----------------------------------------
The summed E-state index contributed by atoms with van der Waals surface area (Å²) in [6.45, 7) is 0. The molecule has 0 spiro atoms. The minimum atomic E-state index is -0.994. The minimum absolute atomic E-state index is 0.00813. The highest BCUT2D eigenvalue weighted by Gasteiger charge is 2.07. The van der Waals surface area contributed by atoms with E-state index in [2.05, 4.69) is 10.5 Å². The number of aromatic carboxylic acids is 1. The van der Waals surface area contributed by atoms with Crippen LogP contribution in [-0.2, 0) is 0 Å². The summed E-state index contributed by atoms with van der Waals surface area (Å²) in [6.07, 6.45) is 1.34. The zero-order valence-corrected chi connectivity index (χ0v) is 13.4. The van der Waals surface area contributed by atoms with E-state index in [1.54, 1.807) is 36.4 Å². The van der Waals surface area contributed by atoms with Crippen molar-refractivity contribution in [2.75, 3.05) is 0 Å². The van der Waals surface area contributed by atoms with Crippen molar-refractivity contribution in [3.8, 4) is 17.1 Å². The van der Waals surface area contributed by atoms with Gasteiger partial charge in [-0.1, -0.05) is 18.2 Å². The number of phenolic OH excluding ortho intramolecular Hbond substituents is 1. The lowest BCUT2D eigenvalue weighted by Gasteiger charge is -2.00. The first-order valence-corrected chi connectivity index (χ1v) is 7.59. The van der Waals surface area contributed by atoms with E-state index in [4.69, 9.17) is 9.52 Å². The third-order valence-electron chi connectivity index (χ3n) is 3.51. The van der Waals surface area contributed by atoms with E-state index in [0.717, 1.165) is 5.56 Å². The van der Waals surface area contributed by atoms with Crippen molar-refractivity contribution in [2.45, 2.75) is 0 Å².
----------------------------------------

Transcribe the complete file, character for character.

The summed E-state index contributed by atoms with van der Waals surface area (Å²) in [6.45, 7) is 0. The molecule has 0 spiro atoms. The minimum atomic E-state index is -0.994. The minimum absolute atomic E-state index is 0.00813. The highest BCUT2D eigenvalue weighted by Gasteiger charge is 2.07. The van der Waals surface area contributed by atoms with E-state index in [2.05, 4.69) is 10.5 Å². The number of aromatic carboxylic acids is 1. The van der Waals surface area contributed by atoms with Crippen LogP contribution in [-0.2, 0) is 0 Å². The summed E-state index contributed by atoms with van der Waals surface area (Å²) in [6.07, 6.45) is 1.34. The zero-order valence-corrected chi connectivity index (χ0v) is 13.4. The van der Waals surface area contributed by atoms with E-state index in [1.54, 1.807) is 36.4 Å². The van der Waals surface area contributed by atoms with Crippen molar-refractivity contribution in [2.75, 3.05) is 0 Å². The van der Waals surface area contributed by atoms with Crippen molar-refractivity contribution in [3.8, 4) is 17.1 Å². The van der Waals surface area contributed by atoms with Gasteiger partial charge in [-0.1, -0.05) is 18.2 Å². The number of phenolic OH excluding ortho intramolecular Hbond substituents is 1. The lowest BCUT2D eigenvalue weighted by Gasteiger charge is -2.00. The first-order valence-corrected chi connectivity index (χ1v) is 7.59. The van der Waals surface area contributed by atoms with E-state index in [4.69, 9.17) is 9.52 Å². The third-order valence-electron chi connectivity index (χ3n) is 3.51. The van der Waals surface area contributed by atoms with E-state index in [0.717, 1.165) is 5.56 Å². The van der Waals surface area contributed by atoms with Crippen molar-refractivity contribution in [2.45, 2.75) is 0 Å².